Older children and adults typically have symptoms. If symptoms develop, they can appear abruptly and can include:
- Loss of appetite
- Abdominal pain
- Dark urine
- Clay-colored stools
- Joint pain
- Jaundice (yellowing of the skin and eyes)
Most children younger than age 6 do not have symptoms when they have hepatitis A. When symptoms are present, young children typically do not have jaundice but most older children and adults with hepatitis A have jaundice.
Symptom Onset & Duration
If symptoms occur, they usually start appearing 4 weeks after exposure, but can occur as early as 2 and as late as 7 weeks after exposure. Symptoms usually develop over a period of several days. Symptoms usually last less than 2 months, although some people (10% to 15%) with hepatitis A can have symptoms for as long as 6 months.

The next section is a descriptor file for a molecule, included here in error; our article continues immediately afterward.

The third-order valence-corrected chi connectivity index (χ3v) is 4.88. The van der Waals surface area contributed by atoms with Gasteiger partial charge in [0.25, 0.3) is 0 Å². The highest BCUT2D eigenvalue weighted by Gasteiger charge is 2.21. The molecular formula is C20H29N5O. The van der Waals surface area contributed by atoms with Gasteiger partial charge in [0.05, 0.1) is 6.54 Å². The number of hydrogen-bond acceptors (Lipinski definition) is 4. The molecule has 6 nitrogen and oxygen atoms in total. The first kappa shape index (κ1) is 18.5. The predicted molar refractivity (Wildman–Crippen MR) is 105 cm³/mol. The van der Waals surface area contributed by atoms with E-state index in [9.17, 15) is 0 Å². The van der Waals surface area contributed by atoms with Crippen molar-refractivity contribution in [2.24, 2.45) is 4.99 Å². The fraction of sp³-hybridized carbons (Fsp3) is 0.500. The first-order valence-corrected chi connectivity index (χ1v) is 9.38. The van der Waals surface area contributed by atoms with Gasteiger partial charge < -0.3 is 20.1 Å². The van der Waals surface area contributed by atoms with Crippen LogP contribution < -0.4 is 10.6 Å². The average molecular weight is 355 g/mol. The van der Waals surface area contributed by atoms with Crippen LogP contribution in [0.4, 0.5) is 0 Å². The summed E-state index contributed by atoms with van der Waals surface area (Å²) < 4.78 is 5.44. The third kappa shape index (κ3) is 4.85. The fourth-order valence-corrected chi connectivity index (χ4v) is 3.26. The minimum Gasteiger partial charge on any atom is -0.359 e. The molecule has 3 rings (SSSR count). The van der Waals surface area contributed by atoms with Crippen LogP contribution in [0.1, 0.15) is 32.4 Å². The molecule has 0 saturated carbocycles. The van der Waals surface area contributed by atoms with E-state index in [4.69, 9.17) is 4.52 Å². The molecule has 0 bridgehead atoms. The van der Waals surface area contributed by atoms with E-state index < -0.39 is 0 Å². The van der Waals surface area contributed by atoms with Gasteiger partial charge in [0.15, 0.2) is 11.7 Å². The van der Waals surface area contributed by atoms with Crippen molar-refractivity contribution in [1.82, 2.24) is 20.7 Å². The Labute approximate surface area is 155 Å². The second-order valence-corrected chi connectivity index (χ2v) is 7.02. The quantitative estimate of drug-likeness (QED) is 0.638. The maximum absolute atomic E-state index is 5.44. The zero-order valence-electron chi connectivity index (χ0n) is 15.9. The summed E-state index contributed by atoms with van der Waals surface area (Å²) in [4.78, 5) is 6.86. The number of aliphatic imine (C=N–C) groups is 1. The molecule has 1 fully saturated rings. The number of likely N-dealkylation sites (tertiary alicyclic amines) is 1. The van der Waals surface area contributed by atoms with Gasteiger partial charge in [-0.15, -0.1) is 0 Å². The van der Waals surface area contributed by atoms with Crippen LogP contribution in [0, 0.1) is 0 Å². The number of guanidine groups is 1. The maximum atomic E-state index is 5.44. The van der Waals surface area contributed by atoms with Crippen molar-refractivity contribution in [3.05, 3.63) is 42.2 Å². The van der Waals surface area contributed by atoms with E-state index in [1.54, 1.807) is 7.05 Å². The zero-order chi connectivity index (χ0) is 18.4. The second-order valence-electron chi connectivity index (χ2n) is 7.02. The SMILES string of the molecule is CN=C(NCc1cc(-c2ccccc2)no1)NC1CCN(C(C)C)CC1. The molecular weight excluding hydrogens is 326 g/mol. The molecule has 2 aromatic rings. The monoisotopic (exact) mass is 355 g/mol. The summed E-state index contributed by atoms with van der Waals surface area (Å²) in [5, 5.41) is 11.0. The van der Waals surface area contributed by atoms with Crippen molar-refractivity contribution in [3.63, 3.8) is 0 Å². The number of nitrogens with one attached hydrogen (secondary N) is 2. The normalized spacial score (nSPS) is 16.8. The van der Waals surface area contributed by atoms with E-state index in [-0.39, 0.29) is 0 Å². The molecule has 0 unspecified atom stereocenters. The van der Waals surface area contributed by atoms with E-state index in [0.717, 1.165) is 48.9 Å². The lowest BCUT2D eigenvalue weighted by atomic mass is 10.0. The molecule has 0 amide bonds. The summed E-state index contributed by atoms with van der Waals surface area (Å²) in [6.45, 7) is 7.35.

Hepatitis A can be prevented and the best way is through vaccination with the hepatitis A vaccine. The vaccine is both safe and effective. To get the full benefit of the hepatitis A vaccine, more than one shot is needed. The number and timing of these shots depends on the type of vaccine you are given.
Who should get vaccinated against hepatitis A?
The Advisory Committee on Immunization Practices (ACIP) recommends hepatitis A vaccination for the following people:
All children at age 1 year
Travelers to countries where hepatitis A is common
Family and caregivers of adoptees from countries where hepatitis A is common
Men who have sexual encounters with other men
Users of recreational drugs, whether injected or not